Secondary revision is a process similar to those which are utilised to give coherence to waking experiences. Within the dream, Freud identified different ways in which this finishing work takes place:

(1) At the beginning, in conjunction with other dream-work
(2) Occurring after the dream breccia consolidates
(3) Continuing into waking recall and narration

Secondary revision has three functional aspects - critic, editor and plagiarist. The critic evaluates the dream, despite defensive resistance by the dreamer ('it was only a dream'); the editor renders the dream coherent and puts it into a verbal form and repairs gaps in recollection; and the plagiarist imposes forms of previous conscious or subconscious fantasies, including cultural forms. The secondary revision draws attention towards the dream's aesthetic surface, which always seems to maintain some form of minimal stylistic cohesion. Attention is drawn away from the latent content which is coded in the dream imagery. The manifest or surface content of the dream is therefore an inessential illusion which detracts from the true meaning of the dream. The dreamer should pay careful attention to each individual constituent part of the dream and trace its origins. A dream is a conglomerate which must be broken down into fragments to be understood. The manifest content is no more than a sham - a facade to shield the latent content from the dreamer.

In order to trace and decipher each element of the dream, Freud used free association - a form of stream of consciousness exercise, by which the dreamer lets his imagination and thoughts flow freely and uncensored. Psychological determinism means that the dream-making process becomes untangled in reverse, by the chain of free associations. The dreamer will eventually arrive at the original, subconscious, latent content.  Freud held that a 'far-fetched' associative chain would not emerge unless it had already been constructed by the dream-work.

Each dream has latent content and every dream is the veiled expression of a subconscious infantile wish or desire, but not all latent content are infantile wishes. This is a common misconception in popular understanding of Freudian theory. For Freud, some latent content is merely daily residue - waking thoughts which are comprehensible to the dreamer on reflection. Freud differentiates infantile wishes from latent content. Within the manifest content of the dream imagery, it is always possible to to discover material related to waking processes - whether concerns of which the dreamer is consciously aware, or preconscious ones which are retained below the surface. The ;concern' is withdrawn from the consciousness until it emerges in a distorted form in the manifest imagery of the dream. This brings forth the question as to why it is necessary for latent content to be coded and inadmissible to the dreamer's conscious - why are they not presented wholly to the dreamer in a comprehensible form? Freud claimed that censorship occurs because before the dream is dreamt, the latent content is connected with the unconscious infantile wishes. Freud explained the cause of dreaming in terms of a somewhat anachronistic mechanistic energy model based on psycho-physiology. The infantile wish is the energy source which cannot be admitted to the conscious and gradually builds up pressure, like steam. This excitation requires conduits or valves through which to discharge. During the waking day, neurotic or sublimated behaviour are ways for this discharge to take place and during sleep, dreaming is the process by which discharge occurs. Dream thoughts are drawn into the conscious where they are loaded with energy which empowers them to force their way into the dream consciousness, bearing with them the infantile wish. They are disguised by the dream-work before they emerge in the manifest content of the dream.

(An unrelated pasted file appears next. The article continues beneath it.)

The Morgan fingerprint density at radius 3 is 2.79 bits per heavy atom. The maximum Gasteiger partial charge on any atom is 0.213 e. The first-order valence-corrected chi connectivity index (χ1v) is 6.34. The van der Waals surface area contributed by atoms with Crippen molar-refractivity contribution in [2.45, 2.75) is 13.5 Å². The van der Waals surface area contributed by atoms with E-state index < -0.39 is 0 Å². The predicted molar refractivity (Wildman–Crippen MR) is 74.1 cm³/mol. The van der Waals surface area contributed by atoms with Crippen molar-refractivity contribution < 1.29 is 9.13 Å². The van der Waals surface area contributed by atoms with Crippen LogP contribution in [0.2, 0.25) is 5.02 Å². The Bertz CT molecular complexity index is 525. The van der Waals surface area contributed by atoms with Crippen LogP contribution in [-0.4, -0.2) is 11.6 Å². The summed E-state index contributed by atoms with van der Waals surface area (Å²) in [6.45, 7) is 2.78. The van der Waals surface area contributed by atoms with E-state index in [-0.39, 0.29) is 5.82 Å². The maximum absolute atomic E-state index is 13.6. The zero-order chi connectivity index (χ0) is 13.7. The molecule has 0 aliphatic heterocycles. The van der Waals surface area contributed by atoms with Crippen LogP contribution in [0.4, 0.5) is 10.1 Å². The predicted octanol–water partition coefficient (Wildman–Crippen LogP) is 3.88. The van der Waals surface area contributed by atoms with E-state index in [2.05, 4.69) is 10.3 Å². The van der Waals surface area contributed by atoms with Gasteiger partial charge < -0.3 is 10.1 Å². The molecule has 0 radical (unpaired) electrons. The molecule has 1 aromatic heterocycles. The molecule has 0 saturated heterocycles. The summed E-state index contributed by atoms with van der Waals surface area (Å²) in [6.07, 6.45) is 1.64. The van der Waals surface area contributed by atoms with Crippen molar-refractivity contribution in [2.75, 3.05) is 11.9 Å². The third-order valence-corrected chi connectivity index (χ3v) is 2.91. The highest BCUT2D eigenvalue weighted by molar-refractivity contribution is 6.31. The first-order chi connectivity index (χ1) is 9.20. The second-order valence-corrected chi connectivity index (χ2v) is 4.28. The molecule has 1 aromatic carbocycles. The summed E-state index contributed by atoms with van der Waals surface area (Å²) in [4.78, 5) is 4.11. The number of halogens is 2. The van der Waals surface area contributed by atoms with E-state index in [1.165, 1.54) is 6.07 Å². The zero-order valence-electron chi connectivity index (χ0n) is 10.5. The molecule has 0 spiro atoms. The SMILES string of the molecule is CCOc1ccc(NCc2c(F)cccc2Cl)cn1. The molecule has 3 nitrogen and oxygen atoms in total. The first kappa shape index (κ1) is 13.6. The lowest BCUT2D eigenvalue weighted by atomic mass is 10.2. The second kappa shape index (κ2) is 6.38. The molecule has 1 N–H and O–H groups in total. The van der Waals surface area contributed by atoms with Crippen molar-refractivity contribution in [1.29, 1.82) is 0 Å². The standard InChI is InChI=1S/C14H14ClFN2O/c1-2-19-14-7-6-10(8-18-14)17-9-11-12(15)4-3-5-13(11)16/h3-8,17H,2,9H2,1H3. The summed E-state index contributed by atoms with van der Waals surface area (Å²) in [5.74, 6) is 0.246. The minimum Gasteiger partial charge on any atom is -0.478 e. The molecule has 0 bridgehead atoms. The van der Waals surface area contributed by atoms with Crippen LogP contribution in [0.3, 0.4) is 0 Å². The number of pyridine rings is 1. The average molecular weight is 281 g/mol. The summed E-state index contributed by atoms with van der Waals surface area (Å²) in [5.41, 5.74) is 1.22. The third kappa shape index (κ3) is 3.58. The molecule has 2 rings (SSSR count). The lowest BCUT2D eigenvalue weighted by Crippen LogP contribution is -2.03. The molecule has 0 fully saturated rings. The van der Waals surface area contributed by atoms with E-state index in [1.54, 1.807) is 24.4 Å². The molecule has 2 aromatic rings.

Freud had a penchant for reductive analysis and provided two authentic lower layers of dream meaning: latent content related to daily concerns and the repressed infantile wish. There is always some form of kinship between these two layers of dream meaning, because the infantile wish requires some form of 'hook' in the latent dream content by which to attach itself. Freudian dream interpretation seeks to both identify the repressed infantile wish and the present adult concerns of the dreamer. Throughout The Interpretation of Dreams (1900), Freud neglects to locate the infantile dimension of many adult dreams and does not trace the genesis of the repressed infantile wish. This was a criticism raised by Jung and an aspect of his theory which Freud intended to revise. Indeed, in his own dream of Irma's Injection, Freud does not even address the issue of a repressed infantile wish, instead incorporating manifest content into his interpretation of the dream which inspired his theory.

In 1920, Freud addressed the kinds of recurrent dreams which occur in the dreamer following a severe trauma, much like a repetitive neurotic pattern. This led Freud to suggest that dreams may also be an attempt at mastering control over events which the dreamer could not deal with originally, in their waking life. This is in line with modern research into nightmares and post-traumatic stress disorder. This change came about because Freud modified his model of the mind. In The Interpretation of Dreams, Freud presents a topographical model - a spatial projection of psychic stratiography in which there are layers of consciousness. In his later structural model, he develops a dynamic organisation of autonomous formations - the ego, superego and id.